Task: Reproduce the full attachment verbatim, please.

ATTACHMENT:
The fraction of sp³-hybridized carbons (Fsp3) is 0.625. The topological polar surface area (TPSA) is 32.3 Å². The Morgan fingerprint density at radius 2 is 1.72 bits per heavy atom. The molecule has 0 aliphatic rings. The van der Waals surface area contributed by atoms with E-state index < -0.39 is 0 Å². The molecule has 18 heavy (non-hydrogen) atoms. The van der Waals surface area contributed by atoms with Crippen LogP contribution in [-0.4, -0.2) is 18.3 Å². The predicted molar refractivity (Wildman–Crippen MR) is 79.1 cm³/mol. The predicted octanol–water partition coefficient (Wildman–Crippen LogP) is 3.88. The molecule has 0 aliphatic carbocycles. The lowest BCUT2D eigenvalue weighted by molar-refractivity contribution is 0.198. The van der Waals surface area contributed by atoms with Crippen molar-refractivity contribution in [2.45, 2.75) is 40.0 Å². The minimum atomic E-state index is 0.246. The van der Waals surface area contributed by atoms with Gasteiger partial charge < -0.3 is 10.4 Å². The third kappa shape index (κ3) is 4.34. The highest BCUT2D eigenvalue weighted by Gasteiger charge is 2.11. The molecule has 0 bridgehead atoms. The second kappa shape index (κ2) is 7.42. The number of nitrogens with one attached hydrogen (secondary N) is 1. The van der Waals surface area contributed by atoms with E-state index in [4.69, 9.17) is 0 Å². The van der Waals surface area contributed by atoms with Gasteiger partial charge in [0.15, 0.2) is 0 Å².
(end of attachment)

The fraction of sp³-hybridized carbons (Fsp3) is 0.625. The topological polar surface area (TPSA) is 32.3 Å². The Morgan fingerprint density at radius 2 is 1.72 bits per heavy atom. The molecule has 0 aliphatic rings. The van der Waals surface area contributed by atoms with E-state index < -0.39 is 0 Å². The molecule has 18 heavy (non-hydrogen) atoms. The van der Waals surface area contributed by atoms with Crippen LogP contribution in [-0.4, -0.2) is 18.3 Å². The predicted molar refractivity (Wildman–Crippen MR) is 79.1 cm³/mol. The predicted octanol–water partition coefficient (Wildman–Crippen LogP) is 3.88. The molecule has 0 aliphatic carbocycles. The lowest BCUT2D eigenvalue weighted by molar-refractivity contribution is 0.198. The van der Waals surface area contributed by atoms with Crippen molar-refractivity contribution in [2.45, 2.75) is 40.0 Å². The minimum atomic E-state index is 0.246. The van der Waals surface area contributed by atoms with Gasteiger partial charge < -0.3 is 10.4 Å². The third kappa shape index (κ3) is 4.34. The highest BCUT2D eigenvalue weighted by Gasteiger charge is 2.11. The molecule has 0 bridgehead atoms. The second kappa shape index (κ2) is 7.42. The number of nitrogens with one attached hydrogen (secondary N) is 1. The van der Waals surface area contributed by atoms with E-state index in [4.69, 9.17) is 0 Å². The van der Waals surface area contributed by atoms with Gasteiger partial charge in [0.15, 0.2) is 0 Å².